Articles of Faith
Elizabeth Oness University of Iowa Press, 2000 Library of Congress PS3565.N56A89 2000 | Dewey Decimal 813.6
In her award-winning collection, Elizabeth Oness travels a vast emotional terrain, from the loss of innocence to sexual betrayal to the helplessness of parents before their children. In “Momentum, ” a woman carries the burden of a dead friend's secret for years until she finally decides to reveal it, only to discover that other, darker secrets still lie in wait. “Rufus” follows the quandary of a young man who is forced to choose between the affection of his girlfriend and his compassion for a homeless man who has taken up residence in his car.
Articles of Faith is a collection of stories about silence and the complications that arise when a silence is kept too long or suddenly broken. As one narrator relates, “I knew that life was full of these things which matter so enormously and make us what we are—but remain unsaid because to voice them does not make them go away, and instead shakes everything around us apart. ”
For the scholar, teacher, and librarian who consulted with pleasure and profit Articles on American Literature 1900-1950, the newest volume of this compilation is a welcome event. Encompassing another two decades of literary scholarship, the book provides an impressing listing of periodical contributions to the study of American literature. The purpose of this collection has been as useful as possible. With the present work this goal is still the guideline for a masterful bibliography, and the volume takes its place as an indispensable tool of reference for both the student and teacher of American literature.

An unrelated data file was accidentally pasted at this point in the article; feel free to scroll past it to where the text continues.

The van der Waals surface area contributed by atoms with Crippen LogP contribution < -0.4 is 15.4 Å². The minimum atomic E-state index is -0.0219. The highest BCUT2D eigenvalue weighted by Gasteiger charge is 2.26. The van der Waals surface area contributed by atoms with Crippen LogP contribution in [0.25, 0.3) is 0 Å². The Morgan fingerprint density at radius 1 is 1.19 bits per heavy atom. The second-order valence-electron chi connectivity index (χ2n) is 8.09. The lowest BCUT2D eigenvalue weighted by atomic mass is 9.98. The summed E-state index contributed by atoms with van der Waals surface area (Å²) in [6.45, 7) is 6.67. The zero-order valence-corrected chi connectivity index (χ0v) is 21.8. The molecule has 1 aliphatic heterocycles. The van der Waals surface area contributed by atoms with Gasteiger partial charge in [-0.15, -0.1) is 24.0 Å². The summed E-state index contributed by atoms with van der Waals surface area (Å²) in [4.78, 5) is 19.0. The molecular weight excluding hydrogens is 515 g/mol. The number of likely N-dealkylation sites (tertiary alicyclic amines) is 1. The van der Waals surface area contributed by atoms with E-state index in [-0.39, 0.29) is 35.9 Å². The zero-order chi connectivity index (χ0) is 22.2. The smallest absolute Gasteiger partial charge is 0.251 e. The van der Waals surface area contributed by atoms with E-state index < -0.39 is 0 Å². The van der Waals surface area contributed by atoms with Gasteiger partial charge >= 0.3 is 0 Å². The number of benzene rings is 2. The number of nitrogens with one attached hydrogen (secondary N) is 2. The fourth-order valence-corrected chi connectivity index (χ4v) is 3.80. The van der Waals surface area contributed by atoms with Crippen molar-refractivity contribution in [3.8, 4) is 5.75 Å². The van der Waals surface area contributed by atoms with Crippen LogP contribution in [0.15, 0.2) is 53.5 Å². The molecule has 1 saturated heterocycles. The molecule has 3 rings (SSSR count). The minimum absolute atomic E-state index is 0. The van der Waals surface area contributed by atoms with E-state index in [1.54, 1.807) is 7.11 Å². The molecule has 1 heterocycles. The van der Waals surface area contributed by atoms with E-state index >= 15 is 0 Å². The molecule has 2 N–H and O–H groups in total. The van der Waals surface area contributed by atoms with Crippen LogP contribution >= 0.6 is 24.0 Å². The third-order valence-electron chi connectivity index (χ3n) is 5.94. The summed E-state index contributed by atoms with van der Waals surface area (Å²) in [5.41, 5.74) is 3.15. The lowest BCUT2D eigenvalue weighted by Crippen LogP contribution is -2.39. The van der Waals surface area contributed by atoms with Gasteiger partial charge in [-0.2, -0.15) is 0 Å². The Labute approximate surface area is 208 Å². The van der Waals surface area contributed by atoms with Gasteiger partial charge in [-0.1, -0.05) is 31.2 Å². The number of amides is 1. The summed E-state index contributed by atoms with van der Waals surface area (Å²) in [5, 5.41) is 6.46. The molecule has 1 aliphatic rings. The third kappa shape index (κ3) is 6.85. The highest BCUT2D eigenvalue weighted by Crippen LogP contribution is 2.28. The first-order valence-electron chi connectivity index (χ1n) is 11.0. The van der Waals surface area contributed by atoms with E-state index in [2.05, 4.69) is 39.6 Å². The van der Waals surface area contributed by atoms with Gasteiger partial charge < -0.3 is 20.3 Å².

This compilation is collaborative; its core is a conflation of items based on the quarterly checklists of "Articles on American Literature Appearing in Current Periodicals" in American Literature from January 1951 through January 1958. Other items have been added frot the annual bibliographies in the Publications of the Modern Language Association of America, the American Quarterly, and the New England Quarterly. And finally, there have been added listings from other more specialized bibliographies on genres or authors.
The accumulated listings are arranged in a single author alphabet, with miscellaneous articles divided into convenient categories. That this volume is nearly twice the length of its predecessor is an indication of the burgeoning scholarship devoted to American literature in the last twenty years. It is of the greatest importance then that the scholar have the kind of comprehensive guide which will free him from the time -consuming task of searching out materials. Lewis Leary's book provides just such a guide.
Appearing concurrently with this volume is a reprinting of the popular Articles on American Literature 1900-1950, originally published in 1954. This compilation (itself a revision and extension of the 1947 Articles on American Literature Appearing in Current Periodicals, 1920-1945) is an alphabetical listing of articles on American literature, primarily in English, appearing in periodicals from 1900 through 1950.